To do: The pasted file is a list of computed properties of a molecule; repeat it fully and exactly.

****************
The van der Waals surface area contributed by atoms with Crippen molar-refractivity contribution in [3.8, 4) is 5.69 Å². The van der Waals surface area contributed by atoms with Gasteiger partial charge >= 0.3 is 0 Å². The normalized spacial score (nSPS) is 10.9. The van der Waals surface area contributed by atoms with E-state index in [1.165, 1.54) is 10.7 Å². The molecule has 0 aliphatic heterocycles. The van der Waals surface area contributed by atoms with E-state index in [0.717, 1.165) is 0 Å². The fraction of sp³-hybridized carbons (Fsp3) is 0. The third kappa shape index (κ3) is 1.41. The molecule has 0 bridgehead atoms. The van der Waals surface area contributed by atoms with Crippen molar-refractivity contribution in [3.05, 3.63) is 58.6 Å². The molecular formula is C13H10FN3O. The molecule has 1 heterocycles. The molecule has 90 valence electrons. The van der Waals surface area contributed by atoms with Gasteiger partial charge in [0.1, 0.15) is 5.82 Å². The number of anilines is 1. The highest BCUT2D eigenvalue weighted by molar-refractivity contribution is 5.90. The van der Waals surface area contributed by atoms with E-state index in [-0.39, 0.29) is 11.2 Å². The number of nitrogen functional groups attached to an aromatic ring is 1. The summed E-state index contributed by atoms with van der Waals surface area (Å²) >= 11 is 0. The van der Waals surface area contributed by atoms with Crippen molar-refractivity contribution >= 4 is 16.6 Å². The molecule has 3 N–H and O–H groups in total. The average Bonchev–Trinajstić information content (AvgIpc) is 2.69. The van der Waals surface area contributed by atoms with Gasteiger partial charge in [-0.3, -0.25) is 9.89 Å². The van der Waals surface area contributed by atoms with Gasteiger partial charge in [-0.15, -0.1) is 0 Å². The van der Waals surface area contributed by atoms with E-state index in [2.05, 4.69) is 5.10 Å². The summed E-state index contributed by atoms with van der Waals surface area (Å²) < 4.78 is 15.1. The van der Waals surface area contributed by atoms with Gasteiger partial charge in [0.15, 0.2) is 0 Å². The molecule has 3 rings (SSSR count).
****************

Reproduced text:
The van der Waals surface area contributed by atoms with Crippen molar-refractivity contribution in [3.8, 4) is 5.69 Å². The van der Waals surface area contributed by atoms with Gasteiger partial charge >= 0.3 is 0 Å². The normalized spacial score (nSPS) is 10.9. The van der Waals surface area contributed by atoms with E-state index in [1.165, 1.54) is 10.7 Å². The molecule has 0 aliphatic heterocycles. The van der Waals surface area contributed by atoms with E-state index in [0.717, 1.165) is 0 Å². The fraction of sp³-hybridized carbons (Fsp3) is 0. The third kappa shape index (κ3) is 1.41. The molecule has 0 bridgehead atoms. The van der Waals surface area contributed by atoms with Crippen molar-refractivity contribution in [3.05, 3.63) is 58.6 Å². The molecular formula is C13H10FN3O. The molecule has 1 heterocycles. The molecule has 90 valence electrons. The van der Waals surface area contributed by atoms with Gasteiger partial charge in [0.1, 0.15) is 5.82 Å². The number of anilines is 1. The highest BCUT2D eigenvalue weighted by molar-refractivity contribution is 5.90. The van der Waals surface area contributed by atoms with E-state index in [-0.39, 0.29) is 11.2 Å². The number of nitrogen functional groups attached to an aromatic ring is 1. The summed E-state index contributed by atoms with van der Waals surface area (Å²) >= 11 is 0. The van der Waals surface area contributed by atoms with Crippen molar-refractivity contribution >= 4 is 16.6 Å². The molecule has 3 N–H and O–H groups in total. The average Bonchev–Trinajstić information content (AvgIpc) is 2.69. The van der Waals surface area contributed by atoms with Gasteiger partial charge in [-0.3, -0.25) is 9.89 Å². The van der Waals surface area contributed by atoms with Gasteiger partial charge in [-0.15, -0.1) is 0 Å². The van der Waals surface area contributed by atoms with E-state index in [2.05, 4.69) is 5.10 Å². The summed E-state index contributed by atoms with van der Waals surface area (Å²) < 4.78 is 15.1. The van der Waals surface area contributed by atoms with Gasteiger partial charge in [0.15, 0.2) is 0 Å². The molecule has 3 rings (SSSR count).